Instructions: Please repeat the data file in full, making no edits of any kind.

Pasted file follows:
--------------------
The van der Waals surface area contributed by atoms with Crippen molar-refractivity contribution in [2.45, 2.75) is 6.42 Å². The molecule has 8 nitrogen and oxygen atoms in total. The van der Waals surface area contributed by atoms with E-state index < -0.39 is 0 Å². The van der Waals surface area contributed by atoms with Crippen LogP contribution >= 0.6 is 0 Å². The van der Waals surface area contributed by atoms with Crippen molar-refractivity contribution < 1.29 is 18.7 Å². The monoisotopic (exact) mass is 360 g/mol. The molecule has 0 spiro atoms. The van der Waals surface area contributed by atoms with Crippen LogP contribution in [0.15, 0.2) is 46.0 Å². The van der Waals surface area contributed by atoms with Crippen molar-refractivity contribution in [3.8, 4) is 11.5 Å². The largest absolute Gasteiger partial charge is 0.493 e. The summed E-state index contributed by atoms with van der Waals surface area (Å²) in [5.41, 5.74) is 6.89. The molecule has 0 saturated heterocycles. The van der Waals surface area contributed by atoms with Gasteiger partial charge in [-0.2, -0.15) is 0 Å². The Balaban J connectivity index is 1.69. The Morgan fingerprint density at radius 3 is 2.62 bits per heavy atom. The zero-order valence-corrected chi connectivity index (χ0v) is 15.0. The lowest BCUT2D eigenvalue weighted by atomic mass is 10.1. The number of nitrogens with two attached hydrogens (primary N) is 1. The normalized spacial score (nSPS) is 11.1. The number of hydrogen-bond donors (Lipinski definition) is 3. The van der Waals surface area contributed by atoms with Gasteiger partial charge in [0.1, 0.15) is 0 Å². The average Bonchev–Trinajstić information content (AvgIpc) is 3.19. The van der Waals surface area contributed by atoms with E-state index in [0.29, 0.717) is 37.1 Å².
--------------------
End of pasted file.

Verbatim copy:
The van der Waals surface area contributed by atoms with Crippen molar-refractivity contribution in [2.45, 2.75) is 6.42 Å². The molecule has 8 nitrogen and oxygen atoms in total. The van der Waals surface area contributed by atoms with E-state index < -0.39 is 0 Å². The van der Waals surface area contributed by atoms with Crippen LogP contribution >= 0.6 is 0 Å². The van der Waals surface area contributed by atoms with Crippen molar-refractivity contribution < 1.29 is 18.7 Å². The monoisotopic (exact) mass is 360 g/mol. The molecule has 0 spiro atoms. The van der Waals surface area contributed by atoms with Crippen LogP contribution in [0.15, 0.2) is 46.0 Å². The van der Waals surface area contributed by atoms with Crippen molar-refractivity contribution in [3.8, 4) is 11.5 Å². The largest absolute Gasteiger partial charge is 0.493 e. The summed E-state index contributed by atoms with van der Waals surface area (Å²) in [5.41, 5.74) is 6.89. The molecule has 0 saturated heterocycles. The van der Waals surface area contributed by atoms with Gasteiger partial charge in [-0.2, -0.15) is 0 Å². The Balaban J connectivity index is 1.69. The Morgan fingerprint density at radius 3 is 2.62 bits per heavy atom. The zero-order valence-corrected chi connectivity index (χ0v) is 15.0. The lowest BCUT2D eigenvalue weighted by atomic mass is 10.1. The number of nitrogens with two attached hydrogens (primary N) is 1. The normalized spacial score (nSPS) is 11.1. The number of hydrogen-bond donors (Lipinski definition) is 3. The van der Waals surface area contributed by atoms with Gasteiger partial charge in [0.1, 0.15) is 0 Å². The average Bonchev–Trinajstić information content (AvgIpc) is 3.19. The van der Waals surface area contributed by atoms with E-state index in [0.29, 0.717) is 37.1 Å².